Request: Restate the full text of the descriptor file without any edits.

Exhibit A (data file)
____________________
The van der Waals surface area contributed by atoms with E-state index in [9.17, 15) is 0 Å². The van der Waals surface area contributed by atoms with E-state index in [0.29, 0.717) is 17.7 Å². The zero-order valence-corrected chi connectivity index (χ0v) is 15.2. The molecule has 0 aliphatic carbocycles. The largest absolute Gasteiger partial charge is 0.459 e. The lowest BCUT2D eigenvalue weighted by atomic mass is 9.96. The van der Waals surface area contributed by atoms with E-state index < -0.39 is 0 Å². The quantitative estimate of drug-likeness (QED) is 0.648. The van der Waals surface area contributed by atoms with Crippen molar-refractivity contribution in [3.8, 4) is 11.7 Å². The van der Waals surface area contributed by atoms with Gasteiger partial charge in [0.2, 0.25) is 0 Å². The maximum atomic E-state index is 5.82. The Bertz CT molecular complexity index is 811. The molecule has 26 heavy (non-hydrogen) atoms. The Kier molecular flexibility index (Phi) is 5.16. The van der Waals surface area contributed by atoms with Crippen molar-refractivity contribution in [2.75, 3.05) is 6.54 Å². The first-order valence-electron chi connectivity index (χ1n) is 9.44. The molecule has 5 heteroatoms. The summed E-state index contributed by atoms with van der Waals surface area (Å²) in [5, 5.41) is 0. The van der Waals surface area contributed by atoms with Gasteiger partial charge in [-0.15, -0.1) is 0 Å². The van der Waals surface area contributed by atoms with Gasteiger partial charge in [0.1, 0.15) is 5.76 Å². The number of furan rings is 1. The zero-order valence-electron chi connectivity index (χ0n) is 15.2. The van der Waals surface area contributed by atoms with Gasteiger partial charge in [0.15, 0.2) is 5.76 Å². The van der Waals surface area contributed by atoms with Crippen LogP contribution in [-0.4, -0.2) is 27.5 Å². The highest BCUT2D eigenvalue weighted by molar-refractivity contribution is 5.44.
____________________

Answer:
The van der Waals surface area contributed by atoms with E-state index in [9.17, 15) is 0 Å². The van der Waals surface area contributed by atoms with E-state index in [0.29, 0.717) is 17.7 Å². The zero-order valence-corrected chi connectivity index (χ0v) is 15.2. The molecule has 0 aliphatic carbocycles. The largest absolute Gasteiger partial charge is 0.459 e. The lowest BCUT2D eigenvalue weighted by atomic mass is 9.96. The van der Waals surface area contributed by atoms with E-state index < -0.39 is 0 Å². The quantitative estimate of drug-likeness (QED) is 0.648. The van der Waals surface area contributed by atoms with Crippen molar-refractivity contribution in [3.8, 4) is 11.7 Å². The van der Waals surface area contributed by atoms with Gasteiger partial charge in [0.2, 0.25) is 0 Å². The maximum atomic E-state index is 5.82. The Bertz CT molecular complexity index is 811. The molecule has 26 heavy (non-hydrogen) atoms. The Kier molecular flexibility index (Phi) is 5.16. The van der Waals surface area contributed by atoms with Crippen molar-refractivity contribution in [2.75, 3.05) is 6.54 Å². The first-order valence-electron chi connectivity index (χ1n) is 9.44. The molecule has 5 heteroatoms. The summed E-state index contributed by atoms with van der Waals surface area (Å²) in [5, 5.41) is 0. The van der Waals surface area contributed by atoms with Gasteiger partial charge in [-0.15, -0.1) is 0 Å². The van der Waals surface area contributed by atoms with Gasteiger partial charge in [0.1, 0.15) is 5.76 Å². The number of furan rings is 1. The zero-order valence-electron chi connectivity index (χ0n) is 15.2. The van der Waals surface area contributed by atoms with Gasteiger partial charge in [0.15, 0.2) is 5.76 Å². The van der Waals surface area contributed by atoms with Crippen LogP contribution in [-0.4, -0.2) is 27.5 Å². The highest BCUT2D eigenvalue weighted by molar-refractivity contribution is 5.44.